It was reported last month that Klarna was close to raising a new round of funding at a valuation close to US$50 billion.
STOCKHOLM (REUTERS) – Swedish payments firm Klarna has raised US$639 million (S$845.8 million) from a group of investors led by SoftBank’s Vision Fund II, lifting its valuation to about US$46 billion (S$60.9 billion) – higher than several of the region’s major banks.
Klarna, which allows shoppers to buy online through its merchant partners and settle their dues in instalments via “buy now, pay later” (BNPL), became Europe’s most valuable start-up in March when a US$1 billion fundraising valued it at US$31 billion.
The current round was led by SoftBank, joined by existing investors such as Adit Ventures, Honeycomb Asset Management and WestCap Group.
Klarna’s other investors include Sequoia Capital, NorthZone, Silver Lake, Dragoneer, Permira, Commonwealth Bank of Australia , Bestseller Group, Ant Group, rapper Snoop Dogg, BlackRock and Singapore’s sovereign wealth fund GIC.
Reuters reported last month that Klarna was close to raising a new round of funding at a valuation close to US$50 billion.
The company, whose chief executive is Sebastian Siemiatkowski, is among the largest players in the global BNPL sector with over 90 million global active users, and processes two million transactions a day.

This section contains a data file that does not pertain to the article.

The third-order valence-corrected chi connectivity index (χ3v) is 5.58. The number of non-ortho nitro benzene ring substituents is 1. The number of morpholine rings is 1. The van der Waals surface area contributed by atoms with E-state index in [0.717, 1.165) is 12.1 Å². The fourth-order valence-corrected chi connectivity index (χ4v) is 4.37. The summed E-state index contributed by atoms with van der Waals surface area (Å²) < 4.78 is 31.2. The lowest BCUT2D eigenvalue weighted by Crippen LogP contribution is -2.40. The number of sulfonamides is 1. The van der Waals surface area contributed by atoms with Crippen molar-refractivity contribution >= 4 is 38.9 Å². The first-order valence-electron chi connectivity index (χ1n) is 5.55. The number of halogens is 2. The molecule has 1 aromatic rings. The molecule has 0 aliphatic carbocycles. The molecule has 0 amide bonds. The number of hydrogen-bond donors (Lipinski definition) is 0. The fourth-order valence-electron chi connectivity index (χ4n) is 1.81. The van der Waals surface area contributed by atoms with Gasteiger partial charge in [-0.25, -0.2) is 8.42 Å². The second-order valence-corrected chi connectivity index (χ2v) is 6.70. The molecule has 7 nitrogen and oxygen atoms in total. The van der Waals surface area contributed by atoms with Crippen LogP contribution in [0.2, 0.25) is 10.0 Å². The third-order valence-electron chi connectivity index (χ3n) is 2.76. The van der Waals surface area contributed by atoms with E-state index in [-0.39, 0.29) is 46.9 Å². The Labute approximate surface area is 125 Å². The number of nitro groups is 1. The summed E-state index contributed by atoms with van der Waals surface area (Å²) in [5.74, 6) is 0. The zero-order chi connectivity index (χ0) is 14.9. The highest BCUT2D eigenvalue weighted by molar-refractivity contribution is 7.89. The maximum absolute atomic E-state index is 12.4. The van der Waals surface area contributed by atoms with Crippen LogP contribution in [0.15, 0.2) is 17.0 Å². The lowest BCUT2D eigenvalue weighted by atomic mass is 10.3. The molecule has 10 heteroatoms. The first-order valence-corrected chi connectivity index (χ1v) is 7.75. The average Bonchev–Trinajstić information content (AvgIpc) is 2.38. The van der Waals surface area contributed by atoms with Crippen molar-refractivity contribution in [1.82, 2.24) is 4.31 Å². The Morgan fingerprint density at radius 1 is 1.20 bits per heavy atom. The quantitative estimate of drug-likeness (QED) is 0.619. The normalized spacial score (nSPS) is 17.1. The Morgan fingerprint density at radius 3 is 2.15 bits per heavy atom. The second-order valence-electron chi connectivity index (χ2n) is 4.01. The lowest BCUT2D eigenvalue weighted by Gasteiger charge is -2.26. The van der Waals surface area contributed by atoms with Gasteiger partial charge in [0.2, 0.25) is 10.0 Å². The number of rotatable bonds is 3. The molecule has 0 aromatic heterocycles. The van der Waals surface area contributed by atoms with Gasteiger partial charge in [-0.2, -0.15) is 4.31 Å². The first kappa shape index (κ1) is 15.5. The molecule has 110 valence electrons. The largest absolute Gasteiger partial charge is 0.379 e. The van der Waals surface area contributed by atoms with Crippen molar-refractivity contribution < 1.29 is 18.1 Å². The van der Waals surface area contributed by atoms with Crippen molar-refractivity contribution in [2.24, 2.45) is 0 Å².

The company is expected to make a stock market debut either later this year or next year. Mr Siemiatkowski told Reuters earlier that he prefers direct listing as done by companies like Spotify to take their companies public.
“We are very happy shareholders, and we could sell our shares tomorrow if we wish, so we don’t have any stress to take the company public,” said Hans Otterling, a partner at venture capital firm Northzone, an early investor in Klarna.
Klarna, founded in 2005, took eight years to reach a valuation of US$1 billion, but less than 12 months to go from being valued at US$5.5 billion to within touching distance of US$50 billion.
Along with rivals such as Affirm and Afterpay, it has seen a surge in demand as the coronavirus pandemic drives a shift in consumer spending online.